We hope The Lonely Little Bumbershoot will bring a tear to your eye, and a smile to your lips. (It still gets us every time, and we’ve lost count of how often we’ve read it.)
Wishing you all the blessings of a joyous Christmas, and a happy and prosperous New Year.
On a recent business flight to the east coast, I happened to end up sitting next to a young woman on her way to Army basic training. When she discovered that I was an old retired Navy goat, she spent most of the flight picking my brain about what to expect in boot camp (and afterwards). I admitted that my own days as a boot were more than thirty years behind me, and that Army basic training and Navy basic training probably aren’t much alike. But I did my best to give her my honest impressions about military life—the bad as well as the good.
When the meal cart rolled by, she whipped out a voucher check issued by her Army recruiting station, and tried to buy a boxed lunch. The flight attendant, a man of about my own age, politely pointed out that Delta Airlines only accepts credit cards or debit cards. Her voucher check was no good on the plane.
The young recruit tucked away her meal voucher and resigned herself to finishing a coast-to-coast flight with only airline peanuts to eat. I wasn’t about to let a soon-to-be soldier go hungry, so I reached for my credit card and told her to order whatever she wanted. When I tried to hand my card to the flight attendant, he shook his head. “Nope,” he said. “This one’s on me.”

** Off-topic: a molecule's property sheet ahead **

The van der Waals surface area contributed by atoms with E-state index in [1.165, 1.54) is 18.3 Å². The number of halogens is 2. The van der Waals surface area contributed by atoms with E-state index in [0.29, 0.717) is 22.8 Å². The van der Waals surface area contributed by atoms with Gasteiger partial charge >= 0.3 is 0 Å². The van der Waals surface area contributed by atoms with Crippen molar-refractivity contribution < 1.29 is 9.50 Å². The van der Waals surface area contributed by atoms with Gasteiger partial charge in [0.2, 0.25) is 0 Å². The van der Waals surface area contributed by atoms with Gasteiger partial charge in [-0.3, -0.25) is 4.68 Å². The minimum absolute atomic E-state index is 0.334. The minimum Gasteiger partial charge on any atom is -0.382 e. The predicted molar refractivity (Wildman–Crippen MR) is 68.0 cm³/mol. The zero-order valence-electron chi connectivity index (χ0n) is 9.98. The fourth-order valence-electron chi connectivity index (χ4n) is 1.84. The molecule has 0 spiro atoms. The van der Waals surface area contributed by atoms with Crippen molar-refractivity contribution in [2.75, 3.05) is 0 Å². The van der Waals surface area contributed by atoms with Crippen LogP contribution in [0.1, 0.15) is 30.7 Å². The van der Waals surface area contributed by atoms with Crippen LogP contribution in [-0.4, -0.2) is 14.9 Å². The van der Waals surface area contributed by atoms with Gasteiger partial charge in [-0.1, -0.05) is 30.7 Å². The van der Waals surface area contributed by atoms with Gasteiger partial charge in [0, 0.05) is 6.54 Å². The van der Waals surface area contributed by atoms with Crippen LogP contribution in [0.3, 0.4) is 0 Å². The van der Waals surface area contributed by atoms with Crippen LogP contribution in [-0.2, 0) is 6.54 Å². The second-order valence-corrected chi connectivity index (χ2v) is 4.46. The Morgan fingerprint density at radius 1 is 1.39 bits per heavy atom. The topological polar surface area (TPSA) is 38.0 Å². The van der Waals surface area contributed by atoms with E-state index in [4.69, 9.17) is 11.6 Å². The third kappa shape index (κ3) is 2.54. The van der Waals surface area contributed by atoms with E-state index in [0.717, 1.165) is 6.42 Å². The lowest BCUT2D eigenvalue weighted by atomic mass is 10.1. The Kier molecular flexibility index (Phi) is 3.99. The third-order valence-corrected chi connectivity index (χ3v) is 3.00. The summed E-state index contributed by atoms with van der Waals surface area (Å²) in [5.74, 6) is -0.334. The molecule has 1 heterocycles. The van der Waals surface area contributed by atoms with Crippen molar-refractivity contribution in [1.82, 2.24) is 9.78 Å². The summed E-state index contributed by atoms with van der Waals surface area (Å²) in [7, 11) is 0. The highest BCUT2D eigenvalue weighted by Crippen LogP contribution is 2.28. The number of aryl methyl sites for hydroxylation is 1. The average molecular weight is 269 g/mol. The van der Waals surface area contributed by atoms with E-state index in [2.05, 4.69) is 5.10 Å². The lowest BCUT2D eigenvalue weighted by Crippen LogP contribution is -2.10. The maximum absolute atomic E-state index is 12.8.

He handed the recruit a boxed lunch and a couple of snacks, and then trundled his cart down the aisle before I could catch his name. I looked for that flight attendant when the plane landed in Atlanta, so I could thank him for his kindness, but he was nowhere to be seen.
If anyone from Delta Customer Relations happens to read this, it was Delta Flight 1692, on October 21st. The male attendant on that flight showed generosity and support for our troops in a very simple, but utterly unmistakable way. He didn’t ask for recognition, and he didn’t even stick around long enough for me to thank him. Whatever his name, I’d like to shake his hand if I ever see him again.